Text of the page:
By Maj. Melodie Tafao
| 9th Mission Support Command | March 20, 2020
Lt. Col. Jayne Strathe, Deputy Surgeon for the 9th Mission Support Command, headquartered in Honolulu, Hawaii, saves the life of a deaf and blind patient during a 7-hour flight oversees from Guam to Honolulu Jan. 27th, 2020. (Photo by Courtesy photo)
On Jan. 27, 2020, United Airlines Flight 200 from Tamuning, Guam. to Honolulu, Hawaii, started off as any other ordinary flight across the Pacific. However, when a medical emergency emerged, this routine flight quickly “went south.”
First Officer Christopher Stokes, who is also a Colonel in the U.S. Air Force Reserve assigned to U.S. Indo-Pacom and Capt. Tom Roth, the pilots on the Boeing 777, were notified by the flight attendants of a medical emergency.
“We were notified that there was a life-threatening situation,” said Stokes, a 23-year veteran United Airlines pilot and former A-10 pilot in the Air Force. “The situation was grim, and the crew initially suspected the worse.”
That’s when Lt. Col. Jayne Strathe, deputy surgeon for the 9th Mission Support Command, headquartered in Honolulu, Hawaii heard the announcement and offered to help. Strathe was headed back to Honolulu from a Soldier Readiness Processing event for the U.S. Army Reserve Soldiers in Guam, where she was in charge of the medical portion. Although the SRP mission was complete, Strathe had yet another medical event to tend to.
“The patient was deaf and blind. By signing with his father, he was able to communicate that he was having chest pain,” Strathe said. “His father did not have a list of his medications, but gave his medical history as best he could. He was then put on oxygen, and we started vitals.”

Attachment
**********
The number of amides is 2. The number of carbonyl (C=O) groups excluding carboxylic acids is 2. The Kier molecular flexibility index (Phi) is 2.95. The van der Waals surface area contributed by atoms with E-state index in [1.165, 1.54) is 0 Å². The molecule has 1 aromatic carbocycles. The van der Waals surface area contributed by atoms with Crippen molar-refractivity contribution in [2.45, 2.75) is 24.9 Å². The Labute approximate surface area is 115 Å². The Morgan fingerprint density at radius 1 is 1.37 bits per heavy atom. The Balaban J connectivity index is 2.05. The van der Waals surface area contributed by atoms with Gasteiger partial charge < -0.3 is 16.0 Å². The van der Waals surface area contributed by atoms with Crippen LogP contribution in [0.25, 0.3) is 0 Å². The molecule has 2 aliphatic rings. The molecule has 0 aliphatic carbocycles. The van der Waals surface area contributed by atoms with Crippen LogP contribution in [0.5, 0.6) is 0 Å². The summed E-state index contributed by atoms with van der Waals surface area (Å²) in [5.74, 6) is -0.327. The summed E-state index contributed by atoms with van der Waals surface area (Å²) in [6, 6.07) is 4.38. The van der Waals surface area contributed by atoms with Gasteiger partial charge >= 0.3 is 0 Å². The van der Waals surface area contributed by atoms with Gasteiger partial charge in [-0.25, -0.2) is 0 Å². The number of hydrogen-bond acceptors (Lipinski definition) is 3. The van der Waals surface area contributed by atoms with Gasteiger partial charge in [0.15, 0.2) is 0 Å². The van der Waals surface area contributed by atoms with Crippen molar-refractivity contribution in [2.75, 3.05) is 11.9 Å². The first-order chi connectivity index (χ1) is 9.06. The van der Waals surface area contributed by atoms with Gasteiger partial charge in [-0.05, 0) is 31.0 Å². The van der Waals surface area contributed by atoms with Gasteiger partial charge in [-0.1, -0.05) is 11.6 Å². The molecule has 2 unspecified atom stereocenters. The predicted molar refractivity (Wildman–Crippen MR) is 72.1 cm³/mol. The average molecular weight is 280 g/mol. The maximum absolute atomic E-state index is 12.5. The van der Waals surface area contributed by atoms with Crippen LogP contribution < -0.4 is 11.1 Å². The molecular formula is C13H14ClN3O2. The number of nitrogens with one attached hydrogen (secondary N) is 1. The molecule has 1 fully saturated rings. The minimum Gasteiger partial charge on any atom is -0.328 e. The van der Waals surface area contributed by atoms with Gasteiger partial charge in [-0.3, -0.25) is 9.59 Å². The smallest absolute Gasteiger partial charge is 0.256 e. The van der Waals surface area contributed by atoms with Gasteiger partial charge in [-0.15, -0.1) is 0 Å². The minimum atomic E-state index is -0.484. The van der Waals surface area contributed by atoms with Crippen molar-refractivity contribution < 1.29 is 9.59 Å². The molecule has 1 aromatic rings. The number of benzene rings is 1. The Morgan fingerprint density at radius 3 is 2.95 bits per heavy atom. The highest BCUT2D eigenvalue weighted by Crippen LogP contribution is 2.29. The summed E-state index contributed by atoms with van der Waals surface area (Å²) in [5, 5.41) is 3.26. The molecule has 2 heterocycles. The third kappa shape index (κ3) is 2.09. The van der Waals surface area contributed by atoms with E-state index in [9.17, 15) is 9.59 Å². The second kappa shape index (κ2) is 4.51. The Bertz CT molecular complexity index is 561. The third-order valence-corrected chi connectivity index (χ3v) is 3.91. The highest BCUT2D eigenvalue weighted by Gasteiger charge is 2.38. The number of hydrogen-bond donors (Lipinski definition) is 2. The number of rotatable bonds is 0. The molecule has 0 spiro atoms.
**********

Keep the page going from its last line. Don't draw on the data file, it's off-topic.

During the remaining 4-5 hours of this flight, Strathe continued to work on and monitor the patient. She was key in providing accurate information to Stokes and Roth, who had to relay the situation to MEDLINK, a commercial service that assesses the situation and makes the decision to divert.
“This was a different situation than flying on the mainland,” said Stokes. When flying over the continental United States, there are opportunities to divert and temporarily land elsewhere to ensure an ill passenger receives the health and services they need in a life threatening situation. “The flight between Honolulu and Guam is a 7-plus hour flight over open water, with no medical divert bases along the route.”
Through the consistent and accurate assessment and communication from Strathe to the cockpit, the flight was authorized a priority landing in Honolulu, where they were met with civilian paramedics at the gate. Strathe’s selfless service and expertise were vital in the improvement of the patient’s health.
“He looked a lot better. He wasn’t pale and his vitals improved,” said Strathe. “The patient signed that his pain decreased.”
Stokes commended Strathe on her immediate and life-saving actions.
“Lt. Col. Strathe selflessly and professionally saved this man’s life,” Stokes said. “She expertly managed all the people, the medical equipment, drugs, communications with the crew, and was the key factor in the crew’s decisions associated with the safe and prudent conduct of the flight. Her leadership, successful outcome, professionalism, and ability to work non-stop for 4+ hours on our passenger is testament to the quality of people in the 9th Mission Support Command.”
Strathe was happy to help.
“We were lucky we were there at the right time, with the right experiences.”